Union of Construction, Allied Trades and Technicians

Union of Construction, Allied Trades and Technicians

Infobox Union|
name= UCATT
country= United Kingdom, Republic of Ireland
affiliation= TUC, STUC, BWI120,000.
members= 125,000
full_name= Union of Construction, Allied Trades and Technicians

founded= 1971
office= London, England
people= Alan Ritchie, general secretary
John Thompson, president
website= [http://www.ucatt.org.uk/ www.ucatt.org.uk]

The Union of Construction, Allied Trades and Technicians (UCATT) is a British and Irish trade union which represents, as of July 2007, 125,000 workers in construction and allied trades.

UCATT was formed in 1971 following the merger of the Amalgamated Union of Building Trade Workers (AUBTW), the Association of Building Technicians and the "Amalgamated Society of Woodworkers and Decorators", which had itself been founded the previous year from a merger of the Amalgamated Society of Woodworkers (ASW) and the Amalgamated Society of Painters and Decorators (ASPD)

The merged union was initially known as the "Amalgamated Society of Woodworkers, Painters and Builders", but changed its name later in the year. Its first General Secretary was Sir George Smith, formerly General Secretary of the ASW, who was directly elected by the membership. Its Executive at the time incorporated paid officials who had been selected by an electoral process within the industry.

The National Strike of 1972

In 1972, shortly after its formation, UCATT along with the GMWU, and TGWU, two sister Unions involved in Construction and Civil Engineering was involved in a major National Joint industrial dispute. Building workers all over the Country went on strike, demanding a minimum wage of £30 a week, along with a campaign to abolish the 'Lump Labour Scheme', which institutionalised casual cash - paid, daily labour. The Strike took the form of a 13-week long stoppage which affected many major sites, effectively bringing the industry to the table.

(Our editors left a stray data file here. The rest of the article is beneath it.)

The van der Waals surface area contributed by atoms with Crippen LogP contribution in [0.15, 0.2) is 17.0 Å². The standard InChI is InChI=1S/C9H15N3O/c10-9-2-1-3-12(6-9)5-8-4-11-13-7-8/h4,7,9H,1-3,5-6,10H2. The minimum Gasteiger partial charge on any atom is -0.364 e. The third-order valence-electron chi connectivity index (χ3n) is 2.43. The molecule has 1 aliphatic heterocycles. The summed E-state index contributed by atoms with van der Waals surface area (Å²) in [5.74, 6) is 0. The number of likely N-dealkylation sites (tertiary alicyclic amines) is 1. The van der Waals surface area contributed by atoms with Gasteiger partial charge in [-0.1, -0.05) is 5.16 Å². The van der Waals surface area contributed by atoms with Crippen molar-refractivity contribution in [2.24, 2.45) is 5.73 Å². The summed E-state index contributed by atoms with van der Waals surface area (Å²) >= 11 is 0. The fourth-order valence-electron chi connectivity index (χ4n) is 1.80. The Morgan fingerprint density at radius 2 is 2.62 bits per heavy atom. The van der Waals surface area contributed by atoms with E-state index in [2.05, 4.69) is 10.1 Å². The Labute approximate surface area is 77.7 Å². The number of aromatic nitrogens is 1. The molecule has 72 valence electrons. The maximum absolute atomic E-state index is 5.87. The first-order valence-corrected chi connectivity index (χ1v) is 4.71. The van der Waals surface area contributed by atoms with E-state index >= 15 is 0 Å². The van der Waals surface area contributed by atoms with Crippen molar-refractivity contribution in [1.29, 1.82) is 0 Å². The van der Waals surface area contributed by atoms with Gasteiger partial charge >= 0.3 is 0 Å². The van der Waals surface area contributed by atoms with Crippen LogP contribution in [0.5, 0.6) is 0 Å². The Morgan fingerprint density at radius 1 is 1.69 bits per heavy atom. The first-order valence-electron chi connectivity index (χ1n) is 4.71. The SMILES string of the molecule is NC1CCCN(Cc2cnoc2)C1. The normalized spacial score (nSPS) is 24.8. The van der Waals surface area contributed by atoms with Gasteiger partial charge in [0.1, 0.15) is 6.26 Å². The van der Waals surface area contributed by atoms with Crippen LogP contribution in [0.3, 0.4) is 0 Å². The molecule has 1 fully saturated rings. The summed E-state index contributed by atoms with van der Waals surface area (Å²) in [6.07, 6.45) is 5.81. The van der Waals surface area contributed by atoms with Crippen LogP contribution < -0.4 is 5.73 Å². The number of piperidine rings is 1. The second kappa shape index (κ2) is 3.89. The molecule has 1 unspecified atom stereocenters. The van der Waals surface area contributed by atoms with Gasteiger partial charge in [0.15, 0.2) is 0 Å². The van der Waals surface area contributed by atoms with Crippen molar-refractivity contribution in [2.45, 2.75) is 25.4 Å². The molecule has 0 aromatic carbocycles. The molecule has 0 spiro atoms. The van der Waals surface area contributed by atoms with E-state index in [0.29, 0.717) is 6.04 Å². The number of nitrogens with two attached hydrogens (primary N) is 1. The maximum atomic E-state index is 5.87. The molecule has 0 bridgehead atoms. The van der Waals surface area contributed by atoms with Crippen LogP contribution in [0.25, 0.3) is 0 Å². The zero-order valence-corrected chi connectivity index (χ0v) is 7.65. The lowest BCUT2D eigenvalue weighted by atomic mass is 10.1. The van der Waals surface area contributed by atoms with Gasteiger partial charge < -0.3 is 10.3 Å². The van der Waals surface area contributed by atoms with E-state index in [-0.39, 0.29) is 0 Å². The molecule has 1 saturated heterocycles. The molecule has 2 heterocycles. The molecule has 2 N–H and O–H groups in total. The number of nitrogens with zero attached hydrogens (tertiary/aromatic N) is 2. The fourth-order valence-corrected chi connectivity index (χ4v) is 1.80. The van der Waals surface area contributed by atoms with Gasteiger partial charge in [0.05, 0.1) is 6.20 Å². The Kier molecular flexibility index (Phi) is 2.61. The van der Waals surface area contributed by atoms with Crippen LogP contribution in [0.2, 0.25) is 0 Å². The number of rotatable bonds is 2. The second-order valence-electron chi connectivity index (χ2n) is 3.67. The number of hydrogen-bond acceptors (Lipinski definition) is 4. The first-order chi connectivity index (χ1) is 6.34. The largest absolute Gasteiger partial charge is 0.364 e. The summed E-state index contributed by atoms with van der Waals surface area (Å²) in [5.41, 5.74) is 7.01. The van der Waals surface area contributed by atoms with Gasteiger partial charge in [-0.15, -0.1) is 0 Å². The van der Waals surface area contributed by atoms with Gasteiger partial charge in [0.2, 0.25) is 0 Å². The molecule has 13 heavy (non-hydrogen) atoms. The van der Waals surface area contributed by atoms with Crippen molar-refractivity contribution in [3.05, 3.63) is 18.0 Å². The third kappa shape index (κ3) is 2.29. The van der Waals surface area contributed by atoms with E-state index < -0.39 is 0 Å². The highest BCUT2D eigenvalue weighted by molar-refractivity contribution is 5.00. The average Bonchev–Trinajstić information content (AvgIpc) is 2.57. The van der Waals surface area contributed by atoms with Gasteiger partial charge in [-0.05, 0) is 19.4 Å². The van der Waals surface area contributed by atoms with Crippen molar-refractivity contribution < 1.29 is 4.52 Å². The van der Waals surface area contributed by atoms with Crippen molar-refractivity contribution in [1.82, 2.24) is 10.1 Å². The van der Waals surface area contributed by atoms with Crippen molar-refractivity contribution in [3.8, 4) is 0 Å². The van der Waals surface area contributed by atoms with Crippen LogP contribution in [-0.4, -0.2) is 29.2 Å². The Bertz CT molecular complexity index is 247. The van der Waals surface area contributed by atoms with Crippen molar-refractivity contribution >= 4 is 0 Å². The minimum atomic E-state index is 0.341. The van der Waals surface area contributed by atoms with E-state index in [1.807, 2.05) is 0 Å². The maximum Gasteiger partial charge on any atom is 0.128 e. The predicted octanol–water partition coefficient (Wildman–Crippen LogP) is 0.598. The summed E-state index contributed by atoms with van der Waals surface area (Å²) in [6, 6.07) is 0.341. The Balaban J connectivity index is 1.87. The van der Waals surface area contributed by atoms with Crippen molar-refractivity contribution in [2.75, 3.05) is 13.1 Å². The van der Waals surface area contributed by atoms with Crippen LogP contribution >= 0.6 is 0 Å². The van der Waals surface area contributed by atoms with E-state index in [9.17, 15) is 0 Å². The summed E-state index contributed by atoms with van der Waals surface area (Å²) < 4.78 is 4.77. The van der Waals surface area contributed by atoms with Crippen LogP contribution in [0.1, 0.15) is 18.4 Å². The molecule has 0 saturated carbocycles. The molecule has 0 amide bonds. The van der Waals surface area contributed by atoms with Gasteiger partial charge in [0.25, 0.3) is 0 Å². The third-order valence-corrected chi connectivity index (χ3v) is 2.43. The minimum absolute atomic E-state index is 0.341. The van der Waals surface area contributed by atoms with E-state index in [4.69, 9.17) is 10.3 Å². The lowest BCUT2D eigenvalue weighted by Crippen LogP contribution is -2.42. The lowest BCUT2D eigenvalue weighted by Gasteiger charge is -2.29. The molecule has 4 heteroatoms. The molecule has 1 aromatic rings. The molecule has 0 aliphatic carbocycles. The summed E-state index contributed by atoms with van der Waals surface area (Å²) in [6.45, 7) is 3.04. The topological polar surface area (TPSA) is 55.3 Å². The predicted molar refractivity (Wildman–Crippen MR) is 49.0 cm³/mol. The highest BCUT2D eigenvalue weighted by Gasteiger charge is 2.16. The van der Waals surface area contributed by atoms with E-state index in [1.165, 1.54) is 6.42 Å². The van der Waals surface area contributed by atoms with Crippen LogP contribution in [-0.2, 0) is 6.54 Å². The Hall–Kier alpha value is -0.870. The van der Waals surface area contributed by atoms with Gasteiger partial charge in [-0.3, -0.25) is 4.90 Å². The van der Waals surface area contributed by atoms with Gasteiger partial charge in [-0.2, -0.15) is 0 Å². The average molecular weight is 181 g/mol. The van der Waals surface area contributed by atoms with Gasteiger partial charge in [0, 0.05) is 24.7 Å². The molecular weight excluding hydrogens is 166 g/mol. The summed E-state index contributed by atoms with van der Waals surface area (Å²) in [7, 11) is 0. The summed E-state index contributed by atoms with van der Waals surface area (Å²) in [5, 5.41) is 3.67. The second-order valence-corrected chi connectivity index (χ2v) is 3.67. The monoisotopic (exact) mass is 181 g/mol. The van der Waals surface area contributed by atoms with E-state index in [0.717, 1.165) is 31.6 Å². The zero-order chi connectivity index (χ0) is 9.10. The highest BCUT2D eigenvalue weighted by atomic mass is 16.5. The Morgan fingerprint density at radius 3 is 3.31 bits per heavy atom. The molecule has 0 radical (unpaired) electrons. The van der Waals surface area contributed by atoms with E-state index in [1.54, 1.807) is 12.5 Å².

Several months after the strike, at a time when some of the strikers' aims had been largely settled, a number of building workers were investigated for acts of sabotage and vandalism during the dispute, of these a number were party to high profile Police investigation, mainly arising from pressure by Major Contractors, and Politicians anxious to suppress a grass roots working movement, which, for the first time ever, demonstrated that the building industry could be organised by Trade Unions where the cause was just. Two building workers, Ricky Tomlinson a TGWU Plasterer and strike leader, and Des Warren of UCATT, a steel fixer, and leading lay official, became known as (the "Shrewsbury Two)" and were found guilty of common law conspiracy as a result of their picketing activities. Both were jailed at Shrewsbury Crown Court.

The whole of the Trade Union movement saw common cause with the Shrewsbury strikers, and it was widely felt that the trial and prosecution had been unsafe, based more upon industrial and political revenge from the Heath Government, than sound principle. Statements from unsafe sources had been taken by biased Police officials working under the direction of a hostile Government.